Obituary for old school network marketing?

Part I of III parts.


“Start with the end in mind,” says motivational guru Steve Covey in his best seller, The Seven Habits of Highly Effective People. It can be the end of your life, or the end of an effort like your network marketing business.

In Network Marketing, the #1 “end” that has always been held out by its promoters has been the money. (Second, “be your own boss.”)

Recruiters everywhere lead with the money or what money can buy – the Gucci belts with the fancy buckles, the shiny cars, and the big mansions on the hill.

Who doesn’t need more money? From God to the panhandlers, everyone is looking for more. So no, it’s not hard to see why everyone responds to the call for money.

But we know from the 95 of every 100 who drop out, that this “end” does not materialize for most folks. And the promise of money doesn’t keep them in.

Now, what about those who stay in? Most of them aren’t making money, either.

What’s their story?

They told me on a conference call last week that they stick because they’ve replaced the old pitched end, money, with an end that’s much more meaningful to them, and which keeps them going even when they’re not making much.

If we knew what kept people in even when they’re not making money yet, wouldn’t that be useful information?

About the author

Kim Klaver


  • In no way being unnecessarily disrespectful… a lot of folk remain in the hope and expectation of money – and just say there’s other reasons.

  • I agree that there is the hope and expectation of money along with some uplines positive, uplifting behavior that makes people feel they are part of a team. People want to be included or part of something that may help fill some voids in their lives.
    Just my 2 cents worth.


  • One may never know what to believe when others are talking.

    However, if you can imagine someone 45-50, who has worked for 20-30 years and kept at it primarily to pay the bills, then it’s quite natural to expect her to want that second life with something where the order is reversed: Something she likes and can get really behind and excited about first, and that pays, second. Versus repeating the previous 20 years where the job’s job was to pay the bills.

    The search for meaning become much more important as people hit middle age and beyond. And I suspect that’s what lies behind the 2/3 of Americans saying they want something of their own, but something they can love first. Money second.

  • Absolutely Kim, I think it’s not only important for middle aged people nowadays (to have something of their own)but younger people even fresh out of school that have that entrepreneur mindset. Network Marketing could be the answer for many people as long as they have a product they love and use and enjoy having their own business. Maybe instead of calling it a business (sounds too corporate) people will adopt a term such as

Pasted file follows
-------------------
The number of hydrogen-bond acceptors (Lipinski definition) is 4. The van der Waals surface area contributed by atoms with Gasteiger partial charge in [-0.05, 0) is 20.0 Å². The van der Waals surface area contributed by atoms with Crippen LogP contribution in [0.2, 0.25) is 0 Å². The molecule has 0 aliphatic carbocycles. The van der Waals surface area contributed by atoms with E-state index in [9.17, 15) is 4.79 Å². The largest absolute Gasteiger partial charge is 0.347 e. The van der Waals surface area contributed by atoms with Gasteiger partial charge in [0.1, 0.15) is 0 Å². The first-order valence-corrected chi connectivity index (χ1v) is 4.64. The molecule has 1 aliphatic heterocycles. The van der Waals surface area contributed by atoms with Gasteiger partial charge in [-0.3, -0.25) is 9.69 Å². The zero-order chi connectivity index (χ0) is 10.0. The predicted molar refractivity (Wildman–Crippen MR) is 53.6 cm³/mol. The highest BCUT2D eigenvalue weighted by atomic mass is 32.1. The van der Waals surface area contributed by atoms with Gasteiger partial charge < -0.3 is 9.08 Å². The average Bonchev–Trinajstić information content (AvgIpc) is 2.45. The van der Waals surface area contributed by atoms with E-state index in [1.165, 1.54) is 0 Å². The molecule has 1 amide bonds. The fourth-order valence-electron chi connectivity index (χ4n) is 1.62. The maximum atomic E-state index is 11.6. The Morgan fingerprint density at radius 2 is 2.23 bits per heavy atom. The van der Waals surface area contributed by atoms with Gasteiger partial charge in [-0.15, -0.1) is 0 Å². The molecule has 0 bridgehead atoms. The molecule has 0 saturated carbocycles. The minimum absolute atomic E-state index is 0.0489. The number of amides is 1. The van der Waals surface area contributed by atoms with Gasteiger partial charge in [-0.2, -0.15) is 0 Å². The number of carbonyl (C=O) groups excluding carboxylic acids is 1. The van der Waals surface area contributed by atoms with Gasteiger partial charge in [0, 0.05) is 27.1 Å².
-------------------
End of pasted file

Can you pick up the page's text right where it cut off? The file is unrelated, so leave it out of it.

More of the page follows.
“my marketing adventure” or “I am a product referral expert” “Gifter”
    Hmmm,one of these could be the heading for a new blog!

  • “If we knew what kept people in even when they’re not making money yet, wouldn’t that be useful information?”

    Money is part of it. But it’s also “ownership” in a broader sense, or recognition. The promise of those things — or the potential — gets people up in the morning, in my view.

  • Another part of it for me, I am realising, is that I can continue this way beyond the age when, in the old days, I should be “retiring”.

    I’ve been pondering my motivation, and recognise that rebelling against the perceived wisdom that we move out of commercial life at a certain age is a big part of my joining an industry where there is no concept of retirement.

    It is the idea of continuing and increasing income that so attracts me. And knowing that I will have a useful role to play in developing that income for the rest of my natural life, not just what society deems should be my working life, is very attractive.

    We all need to be needed!

  • Yes right on. Another delightful perspective.

    What if you were to start asking for women just like yourself?

  • A lot of times I stick with companies out of loyalty. Not loyalty to the company, loyalty to my enroller. In fact, I have a hard time saying “No” to my friends or people that I respect. The next thing I know, two years later I’m still paying for an autoship that maybe I could live without, but I can’t bring myself to cancel because I don’t want to disappoint my friend.

Leave a Comment